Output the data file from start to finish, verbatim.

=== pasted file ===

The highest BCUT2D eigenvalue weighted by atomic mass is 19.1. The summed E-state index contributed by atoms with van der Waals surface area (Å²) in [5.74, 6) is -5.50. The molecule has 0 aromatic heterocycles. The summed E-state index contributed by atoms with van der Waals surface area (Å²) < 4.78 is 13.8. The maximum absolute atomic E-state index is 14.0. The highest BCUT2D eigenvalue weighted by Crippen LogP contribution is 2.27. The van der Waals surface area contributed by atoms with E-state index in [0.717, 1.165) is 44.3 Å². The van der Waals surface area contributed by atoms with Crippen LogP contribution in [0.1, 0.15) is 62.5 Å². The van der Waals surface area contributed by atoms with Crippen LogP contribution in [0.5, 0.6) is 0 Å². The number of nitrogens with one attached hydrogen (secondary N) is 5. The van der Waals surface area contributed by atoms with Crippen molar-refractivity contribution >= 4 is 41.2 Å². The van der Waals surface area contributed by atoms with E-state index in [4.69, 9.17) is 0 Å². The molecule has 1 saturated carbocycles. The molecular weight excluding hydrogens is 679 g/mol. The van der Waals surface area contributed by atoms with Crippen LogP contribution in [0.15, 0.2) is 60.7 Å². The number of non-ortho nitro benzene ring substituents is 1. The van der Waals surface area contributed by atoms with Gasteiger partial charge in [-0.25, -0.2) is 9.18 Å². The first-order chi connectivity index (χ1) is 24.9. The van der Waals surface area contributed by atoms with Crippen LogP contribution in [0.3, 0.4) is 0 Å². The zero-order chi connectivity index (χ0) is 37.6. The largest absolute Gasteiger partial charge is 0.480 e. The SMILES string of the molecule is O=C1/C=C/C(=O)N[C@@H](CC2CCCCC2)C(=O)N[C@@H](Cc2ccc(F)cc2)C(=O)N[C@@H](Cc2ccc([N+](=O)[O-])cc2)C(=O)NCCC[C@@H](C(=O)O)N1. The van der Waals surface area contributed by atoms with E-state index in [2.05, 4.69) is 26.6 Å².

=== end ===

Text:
The highest BCUT2D eigenvalue weighted by atomic mass is 19.1. The summed E-state index contributed by atoms with van der Waals surface area (Å²) in [5.74, 6) is -5.50. The molecule has 0 aromatic heterocycles. The summed E-state index contributed by atoms with van der Waals surface area (Å²) < 4.78 is 13.8. The maximum absolute atomic E-state index is 14.0. The highest BCUT2D eigenvalue weighted by Crippen LogP contribution is 2.27. The van der Waals surface area contributed by atoms with E-state index in [0.717, 1.165) is 44.3 Å². The van der Waals surface area contributed by atoms with Crippen LogP contribution in [0.1, 0.15) is 62.5 Å². The van der Waals surface area contributed by atoms with Crippen LogP contribution in [0.5, 0.6) is 0 Å². The number of nitrogens with one attached hydrogen (secondary N) is 5. The van der Waals surface area contributed by atoms with Crippen molar-refractivity contribution >= 4 is 41.2 Å². The van der Waals surface area contributed by atoms with E-state index in [4.69, 9.17) is 0 Å². The molecule has 1 saturated carbocycles. The molecular weight excluding hydrogens is 679 g/mol. The van der Waals surface area contributed by atoms with Crippen LogP contribution in [0.15, 0.2) is 60.7 Å². The number of non-ortho nitro benzene ring substituents is 1. The van der Waals surface area contributed by atoms with Gasteiger partial charge in [-0.25, -0.2) is 9.18 Å². The first-order chi connectivity index (χ1) is 24.9. The van der Waals surface area contributed by atoms with Crippen LogP contribution in [0.3, 0.4) is 0 Å². The zero-order chi connectivity index (χ0) is 37.6. The largest absolute Gasteiger partial charge is 0.480 e. The SMILES string of the molecule is O=C1/C=C/C(=O)N[C@@H](CC2CCCCC2)C(=O)N[C@@H](Cc2ccc(F)cc2)C(=O)N[C@@H](Cc2ccc([N+](=O)[O-])cc2)C(=O)NCCC[C@@H](C(=O)O)N1. The van der Waals surface area contributed by atoms with E-state index in [2.05, 4.69) is 26.6 Å².